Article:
Aug 12 2015

FITARA's Effect on Federal Technology

MeriTalk’s FITARA Forum offered a closer look at the act’s implementation just days before its first major deadline arrives.

Improving government technology has been a continuously challenging task, and June’s Office of Personnel Management breaches emphatically highlighted the need to improve that technology.

That month, the Office of Management and Budget issued its final guidelines for the implementation of the Federal IT Acquisition Reform Act, the most extensive IT revamp in close to 20 years. On Aug. 11, MeriTalk hosted its FITARA Forum to help federal agencies better understand what OMB expects of them as the Aug. 15 deadline for FITARA self-assessment action plans approaches.

The federal government spends $80 billion annually on technology, according to a Meritalk news release, and FITARA was created to target federal IT inefficiencies and improve overall efficiency by diminishing duplicative systems, creating better investment decisions and enhancing communication and transparency. When asked how FITARA differs from 1996’s Clinger-Cohen Act, OMB's Jamie Berryhill, Malissa Levesque and Ben Sweezy said FITARA is more specific and requires federal CIOs to act — a change Federal CIO Tony Scott embraces.

Referring to FITARA as an opportunity to “seize the moment,” Scott explained that it would force the CIO's role to evolve. “The future CIO must be more balanced [in terms of focus],” he said.

Scott also mentioned four goals OMB wants agencies to achieve through FITARA. First, they should pinpoint opportunities for change at the inception of the reform process. Second, they must outline specific and believable plans to implement those changes. Third, the plans must address the relationships among CIOs, CFOs, CHCOs and CAOs. Lastly, the deeper relationships that CIOs have with their organizations should be included in these plans.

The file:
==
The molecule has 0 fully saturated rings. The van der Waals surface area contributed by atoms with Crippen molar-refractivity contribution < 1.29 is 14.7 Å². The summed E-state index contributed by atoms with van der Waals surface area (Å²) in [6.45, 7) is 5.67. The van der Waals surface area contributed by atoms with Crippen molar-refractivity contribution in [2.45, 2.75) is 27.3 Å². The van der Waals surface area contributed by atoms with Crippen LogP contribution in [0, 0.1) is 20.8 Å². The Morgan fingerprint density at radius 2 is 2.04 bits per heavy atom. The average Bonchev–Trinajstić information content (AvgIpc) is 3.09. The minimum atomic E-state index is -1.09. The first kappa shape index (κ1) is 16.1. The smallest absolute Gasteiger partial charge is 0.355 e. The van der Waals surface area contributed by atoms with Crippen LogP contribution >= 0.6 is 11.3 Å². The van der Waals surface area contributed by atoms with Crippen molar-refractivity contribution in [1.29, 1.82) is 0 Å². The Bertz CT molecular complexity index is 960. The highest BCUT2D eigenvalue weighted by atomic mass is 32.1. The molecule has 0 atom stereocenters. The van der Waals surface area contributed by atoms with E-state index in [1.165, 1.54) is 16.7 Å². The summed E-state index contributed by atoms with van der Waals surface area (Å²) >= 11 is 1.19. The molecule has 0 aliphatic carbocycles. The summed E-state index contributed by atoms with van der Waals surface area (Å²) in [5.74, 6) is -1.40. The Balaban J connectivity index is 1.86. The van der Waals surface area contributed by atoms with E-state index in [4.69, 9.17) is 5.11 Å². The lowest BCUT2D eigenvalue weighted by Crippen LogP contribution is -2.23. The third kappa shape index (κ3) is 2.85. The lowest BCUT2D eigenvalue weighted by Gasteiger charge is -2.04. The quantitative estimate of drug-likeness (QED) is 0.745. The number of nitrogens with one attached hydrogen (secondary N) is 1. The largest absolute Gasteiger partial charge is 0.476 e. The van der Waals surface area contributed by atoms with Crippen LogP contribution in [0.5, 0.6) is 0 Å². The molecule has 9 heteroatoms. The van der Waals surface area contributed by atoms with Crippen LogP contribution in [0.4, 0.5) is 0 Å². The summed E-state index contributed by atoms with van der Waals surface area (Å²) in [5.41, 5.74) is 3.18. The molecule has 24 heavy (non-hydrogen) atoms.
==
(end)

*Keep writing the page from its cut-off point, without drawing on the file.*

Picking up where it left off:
This is on par with data from MeriTalk’s FITARA From the Frontlines study, which showed that 84 percent of federal IT executives are confident that empowering CIOs will boost visibility within agencies. However, the swift change that FITARA represents has resulted in hesitation.

Because updating government technology has gone so slowly, obstacles to FITARA were expected. The MeriTalk study revealed that just 39 percent of respondents knew their agency had a group in place to oversee its rollout, while a mere 22 percent felt their agency had adequate resources to complete the task. Lack of dedicated staff and resources inhibit modernization, which Rep. Gerald Connolly (D-Va.) — who was present to lend the Hill’s insight on the topic — emphasized as FITARA’s purpose.

“Investments have a return on them,” Connolly said. “If there’s an area with a huge return, it’s technology.”

Optimism about what FITARA can accomplish and the clarity of FITARA's mission override trepidation. Dave Powner, the director of Information Technology Management Issues for the Government Accountability Office, issued a reminder about its aim: “FITARA is not about compliance, it’s about rooting out inefficiencies.”

Powner’s point should be a major takeaway from the forum. So as agencies prepare to meet this weekend’s deadline for plans and ready the Common Baseline practices and responsibilities they’re expected to have in place by Dec. 31, refinement for the greater good should remain the focal point.


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